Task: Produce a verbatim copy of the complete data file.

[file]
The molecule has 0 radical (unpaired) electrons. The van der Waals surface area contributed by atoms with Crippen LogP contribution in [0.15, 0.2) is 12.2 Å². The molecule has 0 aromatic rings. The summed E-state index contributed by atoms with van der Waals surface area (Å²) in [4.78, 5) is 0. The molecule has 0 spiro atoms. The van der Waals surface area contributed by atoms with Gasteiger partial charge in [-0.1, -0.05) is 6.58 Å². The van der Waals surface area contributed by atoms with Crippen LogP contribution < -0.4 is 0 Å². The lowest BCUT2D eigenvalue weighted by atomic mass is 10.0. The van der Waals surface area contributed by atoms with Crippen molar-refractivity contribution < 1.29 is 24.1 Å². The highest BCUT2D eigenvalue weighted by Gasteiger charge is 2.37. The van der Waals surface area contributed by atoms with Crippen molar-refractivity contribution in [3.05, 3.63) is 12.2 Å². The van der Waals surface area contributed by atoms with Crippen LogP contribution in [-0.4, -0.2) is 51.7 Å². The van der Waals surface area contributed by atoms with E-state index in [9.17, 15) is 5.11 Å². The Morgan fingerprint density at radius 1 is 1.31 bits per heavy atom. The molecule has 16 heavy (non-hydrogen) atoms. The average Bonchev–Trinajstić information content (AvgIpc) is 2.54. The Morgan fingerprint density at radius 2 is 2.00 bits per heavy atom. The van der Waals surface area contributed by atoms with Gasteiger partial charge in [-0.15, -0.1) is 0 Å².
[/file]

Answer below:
The molecule has 0 radical (unpaired) electrons. The van der Waals surface area contributed by atoms with Crippen LogP contribution in [0.15, 0.2) is 12.2 Å². The molecule has 0 aromatic rings. The summed E-state index contributed by atoms with van der Waals surface area (Å²) in [4.78, 5) is 0. The molecule has 0 spiro atoms. The van der Waals surface area contributed by atoms with Gasteiger partial charge in [-0.1, -0.05) is 6.58 Å². The van der Waals surface area contributed by atoms with Crippen LogP contribution < -0.4 is 0 Å². The lowest BCUT2D eigenvalue weighted by atomic mass is 10.0. The van der Waals surface area contributed by atoms with Crippen molar-refractivity contribution < 1.29 is 24.1 Å². The highest BCUT2D eigenvalue weighted by Gasteiger charge is 2.37. The van der Waals surface area contributed by atoms with Crippen molar-refractivity contribution in [3.05, 3.63) is 12.2 Å². The van der Waals surface area contributed by atoms with Crippen LogP contribution in [-0.4, -0.2) is 51.7 Å². The van der Waals surface area contributed by atoms with E-state index in [9.17, 15) is 5.11 Å². The Morgan fingerprint density at radius 1 is 1.31 bits per heavy atom. The molecule has 16 heavy (non-hydrogen) atoms. The average Bonchev–Trinajstić information content (AvgIpc) is 2.54. The Morgan fingerprint density at radius 2 is 2.00 bits per heavy atom. The van der Waals surface area contributed by atoms with Gasteiger partial charge in [-0.15, -0.1) is 0 Å².